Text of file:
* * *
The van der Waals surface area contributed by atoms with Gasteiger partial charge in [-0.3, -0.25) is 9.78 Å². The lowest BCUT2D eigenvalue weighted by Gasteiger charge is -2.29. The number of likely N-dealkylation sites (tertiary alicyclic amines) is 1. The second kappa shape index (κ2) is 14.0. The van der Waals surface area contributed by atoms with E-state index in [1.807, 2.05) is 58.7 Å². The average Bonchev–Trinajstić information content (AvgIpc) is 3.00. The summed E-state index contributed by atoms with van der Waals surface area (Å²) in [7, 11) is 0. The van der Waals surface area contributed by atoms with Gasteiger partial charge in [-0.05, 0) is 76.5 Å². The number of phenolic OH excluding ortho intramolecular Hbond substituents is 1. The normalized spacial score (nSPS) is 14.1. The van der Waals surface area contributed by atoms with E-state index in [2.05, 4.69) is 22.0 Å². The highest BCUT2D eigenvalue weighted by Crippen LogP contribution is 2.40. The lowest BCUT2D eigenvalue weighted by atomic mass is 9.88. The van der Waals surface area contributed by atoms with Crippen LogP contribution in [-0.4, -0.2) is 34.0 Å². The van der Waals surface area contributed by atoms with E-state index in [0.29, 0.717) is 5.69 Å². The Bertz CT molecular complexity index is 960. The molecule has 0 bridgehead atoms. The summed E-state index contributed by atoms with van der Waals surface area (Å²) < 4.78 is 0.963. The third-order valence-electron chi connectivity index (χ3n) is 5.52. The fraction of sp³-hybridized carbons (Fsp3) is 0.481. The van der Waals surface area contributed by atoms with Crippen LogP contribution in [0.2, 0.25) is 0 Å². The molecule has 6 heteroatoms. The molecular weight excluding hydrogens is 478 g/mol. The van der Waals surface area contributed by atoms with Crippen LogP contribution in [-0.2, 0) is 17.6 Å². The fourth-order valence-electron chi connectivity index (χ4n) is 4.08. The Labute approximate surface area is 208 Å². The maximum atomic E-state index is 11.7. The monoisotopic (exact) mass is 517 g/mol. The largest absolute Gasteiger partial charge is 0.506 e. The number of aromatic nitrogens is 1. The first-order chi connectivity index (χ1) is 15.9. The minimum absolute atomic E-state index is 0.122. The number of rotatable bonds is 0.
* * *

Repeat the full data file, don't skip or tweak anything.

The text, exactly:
The van der Waals surface area contributed by atoms with Gasteiger partial charge in [-0.3, -0.25) is 9.78 Å². The lowest BCUT2D eigenvalue weighted by Gasteiger charge is -2.29. The number of likely N-dealkylation sites (tertiary alicyclic amines) is 1. The second kappa shape index (κ2) is 14.0. The van der Waals surface area contributed by atoms with E-state index in [1.807, 2.05) is 58.7 Å². The average Bonchev–Trinajstić information content (AvgIpc) is 3.00. The summed E-state index contributed by atoms with van der Waals surface area (Å²) in [7, 11) is 0. The van der Waals surface area contributed by atoms with Gasteiger partial charge in [-0.05, 0) is 76.5 Å². The number of phenolic OH excluding ortho intramolecular Hbond substituents is 1. The normalized spacial score (nSPS) is 14.1. The van der Waals surface area contributed by atoms with E-state index in [2.05, 4.69) is 22.0 Å². The highest BCUT2D eigenvalue weighted by Crippen LogP contribution is 2.40. The lowest BCUT2D eigenvalue weighted by atomic mass is 9.88. The van der Waals surface area contributed by atoms with Crippen LogP contribution in [-0.4, -0.2) is 34.0 Å². The van der Waals surface area contributed by atoms with E-state index in [0.29, 0.717) is 5.69 Å². The Bertz CT molecular complexity index is 960. The molecule has 0 bridgehead atoms. The summed E-state index contributed by atoms with van der Waals surface area (Å²) < 4.78 is 0.963. The third-order valence-electron chi connectivity index (χ3n) is 5.52. The fraction of sp³-hybridized carbons (Fsp3) is 0.481. The van der Waals surface area contributed by atoms with Crippen LogP contribution in [0.2, 0.25) is 0 Å². The molecule has 6 heteroatoms. The molecular weight excluding hydrogens is 478 g/mol. The van der Waals surface area contributed by atoms with Crippen LogP contribution in [-0.2, 0) is 17.6 Å². The fourth-order valence-electron chi connectivity index (χ4n) is 4.08. The Labute approximate surface area is 208 Å². The maximum atomic E-state index is 11.7. The monoisotopic (exact) mass is 517 g/mol. The largest absolute Gasteiger partial charge is 0.506 e. The number of aromatic nitrogens is 1. The first-order chi connectivity index (χ1) is 15.9. The minimum absolute atomic E-state index is 0.122. The number of rotatable bonds is 0.